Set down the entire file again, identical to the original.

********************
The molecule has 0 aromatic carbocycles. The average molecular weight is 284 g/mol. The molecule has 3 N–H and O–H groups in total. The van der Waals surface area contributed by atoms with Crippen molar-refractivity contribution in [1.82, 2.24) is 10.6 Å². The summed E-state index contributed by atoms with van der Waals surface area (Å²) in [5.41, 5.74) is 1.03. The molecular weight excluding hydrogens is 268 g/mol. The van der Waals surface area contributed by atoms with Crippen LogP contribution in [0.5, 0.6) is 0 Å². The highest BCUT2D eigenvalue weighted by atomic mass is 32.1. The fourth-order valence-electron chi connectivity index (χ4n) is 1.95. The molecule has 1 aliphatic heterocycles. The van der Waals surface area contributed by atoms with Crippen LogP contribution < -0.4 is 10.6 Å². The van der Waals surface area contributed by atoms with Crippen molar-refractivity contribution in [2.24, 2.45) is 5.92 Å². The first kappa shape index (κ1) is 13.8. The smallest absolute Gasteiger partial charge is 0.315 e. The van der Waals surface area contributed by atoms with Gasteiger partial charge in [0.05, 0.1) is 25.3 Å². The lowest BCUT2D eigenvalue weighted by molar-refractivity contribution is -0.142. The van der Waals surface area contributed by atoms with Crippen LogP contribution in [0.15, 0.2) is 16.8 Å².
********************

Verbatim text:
The molecule has 0 aromatic carbocycles. The average molecular weight is 284 g/mol. The molecule has 3 N–H and O–H groups in total. The van der Waals surface area contributed by atoms with Crippen molar-refractivity contribution in [1.82, 2.24) is 10.6 Å². The summed E-state index contributed by atoms with van der Waals surface area (Å²) in [5.41, 5.74) is 1.03. The molecular weight excluding hydrogens is 268 g/mol. The van der Waals surface area contributed by atoms with Crippen LogP contribution in [0.5, 0.6) is 0 Å². The highest BCUT2D eigenvalue weighted by atomic mass is 32.1. The fourth-order valence-electron chi connectivity index (χ4n) is 1.95. The molecule has 1 aliphatic heterocycles. The van der Waals surface area contributed by atoms with Crippen LogP contribution < -0.4 is 10.6 Å². The van der Waals surface area contributed by atoms with Crippen molar-refractivity contribution in [2.24, 2.45) is 5.92 Å². The first kappa shape index (κ1) is 13.8. The smallest absolute Gasteiger partial charge is 0.315 e. The van der Waals surface area contributed by atoms with Gasteiger partial charge in [0.05, 0.1) is 25.3 Å². The lowest BCUT2D eigenvalue weighted by molar-refractivity contribution is -0.142. The van der Waals surface area contributed by atoms with Crippen LogP contribution in [0.15, 0.2) is 16.8 Å².